27 January 2011

Colorado's Top High School Aged Scientist

Tanya Nicole Petach

Colorado had one semi-finalist in the Intel Science Talent Search for 2010 (whose finalists were announced yesterday).

Sixteen year old Tanya Nicole Petach who is junior at Fairview High School, a public high school in the Boulder Valley School District known for its International Baccalaureate® program, completed a project titled: "Colorado River Salinity: Correlation to Geostrata and Mitigation with Carbon Fiber Capacitors." What did this involve?

Fairview High School student Tanya Petach‟s experiment centered on measuring salinity in the Colorado River at various points in a series of raft trips through the Grand Canyon. She then extended the analysis to include an estimate for the most efficient way to remove excess salts, computing the cubic volume of various filters necessary to mitigate the run-off. What was most surprising about the results? She commented, “I had expected that human contributions to the run-off from the South Rim to be the largest source of excess salinity. In fact, the geologic strata had the largest impact in each tributary.”

Tanya is the most outstanding high school scientist in the entire state of Colorado this year, and was one of just 11 sixteen year olds out of 300 semi-finalists (the remainder being 17 or 18 years old), in the entire nation, so she has another shot at a semifinalist or finalist finish in this year's competition, if she chooses to participate, as she did in her freshman, sophmore and junior years, and as her sister did before her for at least two years. NASA, which has a partnership with Fairview, did a profile of our hometown hero last fall, and the Daily Camera profiled her last winter.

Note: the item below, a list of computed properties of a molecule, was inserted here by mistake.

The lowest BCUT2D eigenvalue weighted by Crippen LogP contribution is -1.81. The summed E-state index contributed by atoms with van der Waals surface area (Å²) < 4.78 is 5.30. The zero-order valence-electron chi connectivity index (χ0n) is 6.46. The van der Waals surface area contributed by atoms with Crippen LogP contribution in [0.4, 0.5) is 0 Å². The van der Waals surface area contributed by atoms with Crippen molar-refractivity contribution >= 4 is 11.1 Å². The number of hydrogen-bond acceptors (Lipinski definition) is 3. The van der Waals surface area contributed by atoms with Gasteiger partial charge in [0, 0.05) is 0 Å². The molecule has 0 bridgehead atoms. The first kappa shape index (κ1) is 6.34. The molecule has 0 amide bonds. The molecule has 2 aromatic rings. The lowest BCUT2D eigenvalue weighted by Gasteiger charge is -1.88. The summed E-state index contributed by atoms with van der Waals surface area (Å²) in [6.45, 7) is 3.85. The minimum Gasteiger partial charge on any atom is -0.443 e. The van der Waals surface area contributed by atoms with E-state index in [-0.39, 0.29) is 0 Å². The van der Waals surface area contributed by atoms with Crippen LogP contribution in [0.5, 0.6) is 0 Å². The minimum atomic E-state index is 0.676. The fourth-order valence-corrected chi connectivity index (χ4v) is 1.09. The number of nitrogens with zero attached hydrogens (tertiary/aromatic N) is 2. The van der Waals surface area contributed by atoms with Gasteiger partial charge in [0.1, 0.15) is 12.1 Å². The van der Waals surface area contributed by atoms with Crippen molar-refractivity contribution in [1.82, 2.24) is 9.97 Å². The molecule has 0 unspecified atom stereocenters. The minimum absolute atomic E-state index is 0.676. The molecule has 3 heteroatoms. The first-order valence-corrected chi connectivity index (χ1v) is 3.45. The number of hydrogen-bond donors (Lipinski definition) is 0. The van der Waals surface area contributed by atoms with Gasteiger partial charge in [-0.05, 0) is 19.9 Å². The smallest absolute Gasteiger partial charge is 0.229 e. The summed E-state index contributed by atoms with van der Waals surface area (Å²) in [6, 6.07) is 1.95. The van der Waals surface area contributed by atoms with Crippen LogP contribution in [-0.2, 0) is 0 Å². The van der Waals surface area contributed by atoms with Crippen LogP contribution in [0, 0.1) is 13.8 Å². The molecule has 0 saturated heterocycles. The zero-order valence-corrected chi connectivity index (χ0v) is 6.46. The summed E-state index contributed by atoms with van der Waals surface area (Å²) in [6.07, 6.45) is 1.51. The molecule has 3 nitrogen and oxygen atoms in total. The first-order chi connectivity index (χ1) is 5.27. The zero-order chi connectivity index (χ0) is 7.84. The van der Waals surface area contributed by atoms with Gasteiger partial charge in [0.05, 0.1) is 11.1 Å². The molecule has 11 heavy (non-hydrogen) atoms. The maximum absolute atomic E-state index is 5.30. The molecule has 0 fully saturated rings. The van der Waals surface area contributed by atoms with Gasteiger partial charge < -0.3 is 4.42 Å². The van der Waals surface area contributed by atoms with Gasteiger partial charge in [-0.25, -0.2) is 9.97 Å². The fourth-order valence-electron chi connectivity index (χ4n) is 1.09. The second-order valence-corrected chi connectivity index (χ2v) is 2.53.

As a semi-finalist, she will receive a $1,000 award for her outstanding research, and Fairview High School will receive an award of $1,000 to further excellence in science, math and engineering education at Fairview, each from Intel, although for both her and for Fairview, the reputational benefits of winning far outweigh the money. She also won a first prize worth $1,500 from the Association of Women Geoscientists, a third place award from the American Geological Institute (worth $250) for her project, a $1,500 award for the second best project in the Earth and Planetary Sciences category which brough in an additional $1,000 for Fairview as well.

In her sophmore year, at age fifteen, Tanya won an $8,000 tuition scholarship from the Office of Naval Research in the Department of the Navy for her project: "Mitigation of Soil Liquefaction with Magnetic Fields." and a Shell Oil Planetary and Earth Sciences Fourth Place Award garnered another $500 prize for the project. She was interviewed about the project here.

As a freshman at Fairview, Tanya and her older sister, Anika Rose Petach (two years older than Tanya), did a team project entitled "Pine Beetle Outbreaks: Spatial Analysis and Pheromone Population Control" which shared a fourth place prize for team projects (worth $500). The project was a Grand Award Winner in the 2008 Colorado State Science Fair.